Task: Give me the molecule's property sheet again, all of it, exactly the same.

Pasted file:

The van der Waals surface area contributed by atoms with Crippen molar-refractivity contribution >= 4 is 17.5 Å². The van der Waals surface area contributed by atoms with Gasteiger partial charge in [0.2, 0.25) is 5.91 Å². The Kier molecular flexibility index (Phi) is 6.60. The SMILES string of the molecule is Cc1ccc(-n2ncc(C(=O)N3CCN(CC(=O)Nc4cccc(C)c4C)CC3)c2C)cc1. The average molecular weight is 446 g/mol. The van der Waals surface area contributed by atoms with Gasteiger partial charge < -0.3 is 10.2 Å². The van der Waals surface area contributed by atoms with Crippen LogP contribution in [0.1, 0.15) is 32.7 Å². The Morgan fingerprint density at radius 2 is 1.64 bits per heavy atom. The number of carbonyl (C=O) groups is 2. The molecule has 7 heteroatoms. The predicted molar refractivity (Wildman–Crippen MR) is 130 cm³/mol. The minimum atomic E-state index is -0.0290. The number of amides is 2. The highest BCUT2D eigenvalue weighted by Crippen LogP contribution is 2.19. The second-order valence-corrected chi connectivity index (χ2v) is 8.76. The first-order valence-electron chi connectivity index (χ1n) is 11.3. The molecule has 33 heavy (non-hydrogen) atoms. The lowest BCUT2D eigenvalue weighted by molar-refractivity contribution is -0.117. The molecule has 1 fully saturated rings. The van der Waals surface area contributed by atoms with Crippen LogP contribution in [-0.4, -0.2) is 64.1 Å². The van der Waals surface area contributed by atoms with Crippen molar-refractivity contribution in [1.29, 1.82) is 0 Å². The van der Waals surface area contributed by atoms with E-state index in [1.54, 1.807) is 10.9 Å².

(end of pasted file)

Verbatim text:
The van der Waals surface area contributed by atoms with Crippen molar-refractivity contribution >= 4 is 17.5 Å². The van der Waals surface area contributed by atoms with Gasteiger partial charge in [0.2, 0.25) is 5.91 Å². The Kier molecular flexibility index (Phi) is 6.60. The SMILES string of the molecule is Cc1ccc(-n2ncc(C(=O)N3CCN(CC(=O)Nc4cccc(C)c4C)CC3)c2C)cc1. The average molecular weight is 446 g/mol. The van der Waals surface area contributed by atoms with Gasteiger partial charge < -0.3 is 10.2 Å². The van der Waals surface area contributed by atoms with Crippen LogP contribution in [0.1, 0.15) is 32.7 Å². The Morgan fingerprint density at radius 2 is 1.64 bits per heavy atom. The number of carbonyl (C=O) groups is 2. The molecule has 7 heteroatoms. The predicted molar refractivity (Wildman–Crippen MR) is 130 cm³/mol. The minimum atomic E-state index is -0.0290. The number of amides is 2. The highest BCUT2D eigenvalue weighted by Crippen LogP contribution is 2.19. The second-order valence-corrected chi connectivity index (χ2v) is 8.76. The first-order valence-electron chi connectivity index (χ1n) is 11.3. The molecule has 33 heavy (non-hydrogen) atoms. The lowest BCUT2D eigenvalue weighted by molar-refractivity contribution is -0.117. The molecule has 1 fully saturated rings. The van der Waals surface area contributed by atoms with Crippen LogP contribution in [-0.4, -0.2) is 64.1 Å². The van der Waals surface area contributed by atoms with Crippen molar-refractivity contribution in [1.29, 1.82) is 0 Å². The van der Waals surface area contributed by atoms with E-state index in [1.54, 1.807) is 10.9 Å².